Jessica Andrews, Elizabeth Dyer Receive NSF Fellowships

Jessica Andrews, Elizabeth Dyer Receive NSF Fellowships

Jessica Andrews
Learning Sciences doctoral students Jessica Andrews and Elizabeth Dyer were awarded prestigious National Science Foundation (NSF) Graduate Research Fellowships to support their dissertation research for three years.

According to the National Science Foundation, its Graduate Research Fellowship Program recognizes and supports outstanding graduate students in NSF-supported science, technology, engineering, and mathematics disciplines who are pursuing research-based master's and doctoral degrees at accredited U.S institutions. The program helps ensure the vitality and diversity of the human resource base for people entering science and engineering in the United States.

Andrews’s fellowship is supporting her research concerning the cognitive processing that occurs during collaboration. In particular, she will be investigating how different sources of diversity, such as race, sex, values and knowledge, influence the memory processes of individuals in groups and dyads.

“I think an investigation of this sort is important given the growing recognition that group diversity has complex effects on group functioning and performance outcomes,” says Andrews, who received the award in the area of cognitive psychology. “A more informed understanding of the psychological effects of diversity on group and individual behavior may allow educational practitioners to more effectively capitalize and rely on effective group activities.”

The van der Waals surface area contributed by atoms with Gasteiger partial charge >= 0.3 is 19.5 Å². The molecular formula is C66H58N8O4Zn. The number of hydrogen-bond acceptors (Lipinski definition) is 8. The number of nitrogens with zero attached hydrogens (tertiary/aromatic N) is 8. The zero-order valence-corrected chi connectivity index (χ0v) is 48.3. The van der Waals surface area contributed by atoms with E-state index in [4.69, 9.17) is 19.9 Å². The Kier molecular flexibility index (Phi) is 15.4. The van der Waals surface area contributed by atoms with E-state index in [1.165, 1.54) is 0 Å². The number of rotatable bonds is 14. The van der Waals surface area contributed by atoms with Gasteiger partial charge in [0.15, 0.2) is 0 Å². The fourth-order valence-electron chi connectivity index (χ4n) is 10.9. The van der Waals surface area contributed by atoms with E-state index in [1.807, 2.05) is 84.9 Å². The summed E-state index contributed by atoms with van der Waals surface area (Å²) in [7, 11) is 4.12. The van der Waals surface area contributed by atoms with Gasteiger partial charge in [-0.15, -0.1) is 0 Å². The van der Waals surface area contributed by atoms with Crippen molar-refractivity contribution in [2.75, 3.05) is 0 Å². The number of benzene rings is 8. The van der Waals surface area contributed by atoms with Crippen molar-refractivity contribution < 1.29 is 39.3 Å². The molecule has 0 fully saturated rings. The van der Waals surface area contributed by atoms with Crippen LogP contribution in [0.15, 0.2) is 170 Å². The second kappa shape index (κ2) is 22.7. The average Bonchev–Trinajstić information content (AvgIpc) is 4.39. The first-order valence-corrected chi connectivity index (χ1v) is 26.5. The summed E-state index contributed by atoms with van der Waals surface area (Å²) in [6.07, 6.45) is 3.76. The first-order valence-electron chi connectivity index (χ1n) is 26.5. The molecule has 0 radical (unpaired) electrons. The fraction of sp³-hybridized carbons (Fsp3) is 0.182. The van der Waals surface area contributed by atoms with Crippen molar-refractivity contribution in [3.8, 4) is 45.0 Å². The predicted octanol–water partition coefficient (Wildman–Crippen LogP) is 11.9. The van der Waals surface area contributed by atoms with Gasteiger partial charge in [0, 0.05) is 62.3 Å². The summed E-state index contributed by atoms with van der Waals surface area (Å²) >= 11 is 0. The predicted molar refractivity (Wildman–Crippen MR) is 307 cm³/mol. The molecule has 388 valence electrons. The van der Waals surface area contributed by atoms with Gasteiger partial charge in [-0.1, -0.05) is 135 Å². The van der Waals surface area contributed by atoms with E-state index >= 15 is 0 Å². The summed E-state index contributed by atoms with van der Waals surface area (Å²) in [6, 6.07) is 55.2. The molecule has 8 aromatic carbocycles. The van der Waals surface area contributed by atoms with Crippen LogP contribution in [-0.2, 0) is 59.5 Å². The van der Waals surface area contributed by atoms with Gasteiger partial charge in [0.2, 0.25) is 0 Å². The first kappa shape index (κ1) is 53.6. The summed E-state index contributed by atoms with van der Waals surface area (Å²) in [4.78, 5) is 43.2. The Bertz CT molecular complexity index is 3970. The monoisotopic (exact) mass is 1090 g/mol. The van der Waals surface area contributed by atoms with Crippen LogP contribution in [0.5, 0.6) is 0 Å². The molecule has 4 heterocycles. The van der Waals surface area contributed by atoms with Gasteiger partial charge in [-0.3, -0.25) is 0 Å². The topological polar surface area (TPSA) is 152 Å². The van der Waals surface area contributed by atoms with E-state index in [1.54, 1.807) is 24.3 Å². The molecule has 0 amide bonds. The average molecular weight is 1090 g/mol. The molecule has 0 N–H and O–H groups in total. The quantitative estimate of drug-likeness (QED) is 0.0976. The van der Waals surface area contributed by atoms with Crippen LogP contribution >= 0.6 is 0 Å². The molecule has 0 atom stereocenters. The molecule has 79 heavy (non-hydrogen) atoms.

Elizabeth Dyer
Dyer was awarded her NSF Graduate Research Fellowship in the area of STEM Education and Learning Research - Mathematics Education. This is the first year that GRFP grants were awarded specially in STEM education, and Dyer was one of only 20 recipients nationwide in the STEM area.

The fellowship will support her research for the next three years investigating mathematics teacher education, or teacher training for both current and future mathematics teachers. She is particularly interested in how professional development for current mathematics teachers results in changed instruction in their classrooms. 

“While the education community is starting to agree that teachers have a huge impact on student learning, we still don't know the most successful ways of supporting our teachers and helping them improve their instruction. I hope that my research will help us understand the process by which professional development experiences for teachers lead to changes in teaching. Ideally, this research would provide valuable information about how to provide high-quality professional development,” says Dyer.

Both Andrews and Dyer will receive tuition stipends for three years of graduate study. Specifically, their awards provide three years of support with a $30,000 annual stipend, $10,500 cost-of-education allowance, international research and professional development opportunities, and supercomputer access. 

By Marilyn Sherman
Last Modified: 4/11/11